I really liked your analysis of how knowledge correlates to the title of the book but in your next post I would be interested to see your expansion on knowledge as power to promote decolonization because you did a great job initially stating the significance, especially pointing out chapter 8. You used a lot of quotations for textual support but I think you should revisit a few to make sure they are the best quotes to exemplify your argument.

    Really think about how deconstructing the boarders evokes solidarity among Third World women and promotes transnational feminism. How does this idea function in terms of knowledge for Third World women? Just some things to think about for your next post but you did really well with an abundance of textual support and have a good foundation.

  •   emseav09 // Oct 8th 2011 at 8:52 pm


    I really enjoyed reading your post. You did an excellent job bringing in a lot of textual evidence through great quotes for excellent support and justification in your argument. I really enjoyed how you deconstructed the title of Mohanty’s book to how it relates to the “Third World Women”.

    Your textual support is great but maybe you should revisit the sections you looked at with third world women and see if the quotes are the best for what you are trying to say and if you want to stick with them, you might want to try to tease them out abit more so you get all you can out of what Mohanty is trying to say.

    Great Job Troli! I always love reading your posts.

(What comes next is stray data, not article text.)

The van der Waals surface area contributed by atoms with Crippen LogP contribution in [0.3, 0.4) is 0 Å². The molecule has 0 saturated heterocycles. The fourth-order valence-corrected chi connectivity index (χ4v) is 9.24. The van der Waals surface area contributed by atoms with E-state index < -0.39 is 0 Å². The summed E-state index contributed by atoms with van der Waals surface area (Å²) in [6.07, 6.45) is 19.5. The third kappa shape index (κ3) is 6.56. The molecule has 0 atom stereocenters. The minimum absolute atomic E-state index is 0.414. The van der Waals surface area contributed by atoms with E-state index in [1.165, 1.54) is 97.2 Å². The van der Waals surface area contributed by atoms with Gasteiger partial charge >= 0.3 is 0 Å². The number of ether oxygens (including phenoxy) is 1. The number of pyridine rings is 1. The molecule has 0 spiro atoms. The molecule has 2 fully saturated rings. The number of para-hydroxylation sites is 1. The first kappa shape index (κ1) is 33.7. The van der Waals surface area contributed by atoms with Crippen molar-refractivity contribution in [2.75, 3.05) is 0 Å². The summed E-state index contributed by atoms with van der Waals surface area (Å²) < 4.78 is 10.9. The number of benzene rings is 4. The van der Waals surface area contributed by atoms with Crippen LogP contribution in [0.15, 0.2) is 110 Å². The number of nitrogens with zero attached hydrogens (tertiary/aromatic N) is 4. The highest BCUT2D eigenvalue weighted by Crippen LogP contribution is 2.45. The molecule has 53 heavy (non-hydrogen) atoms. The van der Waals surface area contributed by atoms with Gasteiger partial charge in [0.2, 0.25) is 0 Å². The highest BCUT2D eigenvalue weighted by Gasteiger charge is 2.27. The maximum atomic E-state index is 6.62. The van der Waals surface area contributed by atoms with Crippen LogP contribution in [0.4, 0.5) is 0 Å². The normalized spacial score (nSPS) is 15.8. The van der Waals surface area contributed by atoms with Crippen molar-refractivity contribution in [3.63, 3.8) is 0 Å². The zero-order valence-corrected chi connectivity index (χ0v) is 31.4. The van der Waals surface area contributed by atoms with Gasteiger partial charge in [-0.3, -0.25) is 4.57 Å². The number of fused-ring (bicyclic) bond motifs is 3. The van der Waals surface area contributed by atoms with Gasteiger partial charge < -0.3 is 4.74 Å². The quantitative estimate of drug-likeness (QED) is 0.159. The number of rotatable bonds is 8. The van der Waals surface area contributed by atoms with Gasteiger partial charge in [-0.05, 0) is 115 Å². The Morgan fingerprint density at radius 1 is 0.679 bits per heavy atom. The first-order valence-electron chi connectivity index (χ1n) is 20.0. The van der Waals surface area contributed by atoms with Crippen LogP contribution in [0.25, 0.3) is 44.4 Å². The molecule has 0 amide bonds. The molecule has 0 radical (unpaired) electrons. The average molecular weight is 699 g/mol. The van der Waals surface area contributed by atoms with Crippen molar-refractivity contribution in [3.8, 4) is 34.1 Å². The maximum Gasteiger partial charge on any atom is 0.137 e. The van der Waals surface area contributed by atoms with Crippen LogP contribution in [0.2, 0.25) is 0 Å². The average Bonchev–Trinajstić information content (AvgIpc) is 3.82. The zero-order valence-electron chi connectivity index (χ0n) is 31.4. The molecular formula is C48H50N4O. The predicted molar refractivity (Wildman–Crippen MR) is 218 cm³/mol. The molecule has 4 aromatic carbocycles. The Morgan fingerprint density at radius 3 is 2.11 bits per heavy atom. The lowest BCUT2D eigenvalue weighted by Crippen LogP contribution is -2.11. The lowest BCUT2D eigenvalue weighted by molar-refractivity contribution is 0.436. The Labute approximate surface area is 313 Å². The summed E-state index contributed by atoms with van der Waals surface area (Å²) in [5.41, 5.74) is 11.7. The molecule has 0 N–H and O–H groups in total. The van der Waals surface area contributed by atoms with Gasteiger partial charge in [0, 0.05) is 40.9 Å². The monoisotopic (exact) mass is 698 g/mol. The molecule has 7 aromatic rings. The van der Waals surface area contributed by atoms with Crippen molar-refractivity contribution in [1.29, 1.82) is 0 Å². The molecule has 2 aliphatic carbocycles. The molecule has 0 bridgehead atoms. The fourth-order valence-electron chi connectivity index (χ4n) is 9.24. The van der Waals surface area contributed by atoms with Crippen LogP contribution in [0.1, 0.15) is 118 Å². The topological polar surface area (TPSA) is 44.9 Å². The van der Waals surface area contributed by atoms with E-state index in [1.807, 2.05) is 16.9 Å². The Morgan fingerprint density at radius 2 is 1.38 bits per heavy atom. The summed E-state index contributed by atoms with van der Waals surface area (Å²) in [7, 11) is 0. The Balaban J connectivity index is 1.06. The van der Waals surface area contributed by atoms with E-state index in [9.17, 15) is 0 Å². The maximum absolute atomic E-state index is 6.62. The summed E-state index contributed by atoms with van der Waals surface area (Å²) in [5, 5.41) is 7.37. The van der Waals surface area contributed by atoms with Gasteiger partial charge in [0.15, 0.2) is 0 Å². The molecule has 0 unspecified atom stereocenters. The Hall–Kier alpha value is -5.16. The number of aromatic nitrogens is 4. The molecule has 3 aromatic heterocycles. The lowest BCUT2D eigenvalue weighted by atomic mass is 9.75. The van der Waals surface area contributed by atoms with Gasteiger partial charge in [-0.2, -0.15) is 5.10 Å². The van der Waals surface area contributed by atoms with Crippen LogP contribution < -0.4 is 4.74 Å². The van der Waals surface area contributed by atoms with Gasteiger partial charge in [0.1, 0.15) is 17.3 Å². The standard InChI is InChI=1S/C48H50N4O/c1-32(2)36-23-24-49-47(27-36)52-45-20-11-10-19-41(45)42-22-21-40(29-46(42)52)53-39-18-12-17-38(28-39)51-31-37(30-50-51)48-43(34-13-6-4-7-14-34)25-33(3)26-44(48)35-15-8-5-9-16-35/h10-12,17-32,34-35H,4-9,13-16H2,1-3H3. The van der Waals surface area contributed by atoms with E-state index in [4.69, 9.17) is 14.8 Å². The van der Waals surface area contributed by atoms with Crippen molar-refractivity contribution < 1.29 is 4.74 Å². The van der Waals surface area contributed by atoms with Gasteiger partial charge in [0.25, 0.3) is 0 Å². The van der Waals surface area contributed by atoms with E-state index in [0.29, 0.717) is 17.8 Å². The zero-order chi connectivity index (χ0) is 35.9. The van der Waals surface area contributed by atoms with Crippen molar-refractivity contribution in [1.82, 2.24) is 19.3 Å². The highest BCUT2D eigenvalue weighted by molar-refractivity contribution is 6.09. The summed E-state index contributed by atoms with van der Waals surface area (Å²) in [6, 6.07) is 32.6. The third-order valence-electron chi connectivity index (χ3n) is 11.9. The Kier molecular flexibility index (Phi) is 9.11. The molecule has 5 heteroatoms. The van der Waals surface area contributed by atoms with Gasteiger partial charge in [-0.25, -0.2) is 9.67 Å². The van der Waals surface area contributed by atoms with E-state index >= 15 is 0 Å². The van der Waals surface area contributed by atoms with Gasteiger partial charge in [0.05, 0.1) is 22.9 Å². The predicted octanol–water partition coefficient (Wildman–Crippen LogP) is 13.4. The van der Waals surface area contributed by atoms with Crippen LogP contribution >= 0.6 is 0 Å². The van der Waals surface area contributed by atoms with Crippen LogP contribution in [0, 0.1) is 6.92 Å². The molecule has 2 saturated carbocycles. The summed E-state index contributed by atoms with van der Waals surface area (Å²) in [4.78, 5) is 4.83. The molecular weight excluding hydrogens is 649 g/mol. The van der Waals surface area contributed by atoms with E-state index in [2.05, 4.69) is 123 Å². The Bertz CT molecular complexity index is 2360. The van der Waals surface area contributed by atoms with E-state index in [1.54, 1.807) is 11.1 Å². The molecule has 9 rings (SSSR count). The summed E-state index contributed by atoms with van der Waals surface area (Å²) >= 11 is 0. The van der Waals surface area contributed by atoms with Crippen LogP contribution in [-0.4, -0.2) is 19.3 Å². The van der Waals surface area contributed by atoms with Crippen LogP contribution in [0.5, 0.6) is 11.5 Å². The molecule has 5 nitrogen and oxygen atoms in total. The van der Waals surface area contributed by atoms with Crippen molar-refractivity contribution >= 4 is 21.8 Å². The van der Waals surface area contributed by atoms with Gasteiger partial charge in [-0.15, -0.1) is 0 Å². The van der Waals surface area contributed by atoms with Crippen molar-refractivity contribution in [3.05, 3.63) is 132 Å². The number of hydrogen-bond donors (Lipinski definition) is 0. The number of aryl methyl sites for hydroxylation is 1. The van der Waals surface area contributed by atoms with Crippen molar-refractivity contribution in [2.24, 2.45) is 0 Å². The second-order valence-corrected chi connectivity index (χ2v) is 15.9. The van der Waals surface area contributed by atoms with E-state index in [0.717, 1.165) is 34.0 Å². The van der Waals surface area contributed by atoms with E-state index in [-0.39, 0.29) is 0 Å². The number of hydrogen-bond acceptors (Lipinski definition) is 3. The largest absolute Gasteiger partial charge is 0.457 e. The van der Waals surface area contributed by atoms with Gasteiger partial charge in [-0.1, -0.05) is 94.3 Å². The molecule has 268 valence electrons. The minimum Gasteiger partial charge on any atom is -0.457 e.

•   emseav09 // Oct 8th 2011 at 8:53 pm


  •   jmrodr09 // Oct 9th 2011 at 6:02 pm


    Good work. The use of examples from Mohanty really helped to make your thesis stand out. However, I would try to dissect your quotes more and look for more specific details. I would concentrate on portraying knowledge through capitalism and the educational system. I think it would make your thesis stand out, especially if you give some examples on how women and education are bordered to a certain spectrum.

    But overall, good work!

  •   jmrodr09 // Oct 9th 2011 at 9:15 pm

    ^^^^- Jennifer R.

  •   kaasel09 // Oct 9th 2011 at 9:46 pm

    You have provided a solid analysis of Mohanty’s arguments concerning the nature of power. I thought your discussion of borders was very thought provoking and added an interesting level to Mohanty’s argument. I also liked that you incorporated Mohanty’s discussion of her personal experiences. Since you are talking about power, I might dedicate a section to a more in depth analysis of Mohanty’s feelings about capitalism and how it perpetuates an iniquitous system. Why do Western discourses seem to have all the power? Also, a minor detail, but “Feminism Without Borders” isn’t a novel, just something to adjust when you revise!
    Good Job!

  •   ogmcma08 // Oct 9th 2011 at 11:20 pm


    You have provided a great start to deconstructing Mohanty’s argument on the power of the decolonization knowledge. I enjoyed your use of quotes from the beginning of the book, and especially your discussion of borders as an influence to the self-definition of the third world feminist. To make your argument even stronger, I would suggest that you expand on issues of home, and position within ones society. Using Mohanty’s discussion of genealogy, you can demonstrate how she has trouble decolonizing her own feminist identity.

    Overall great start!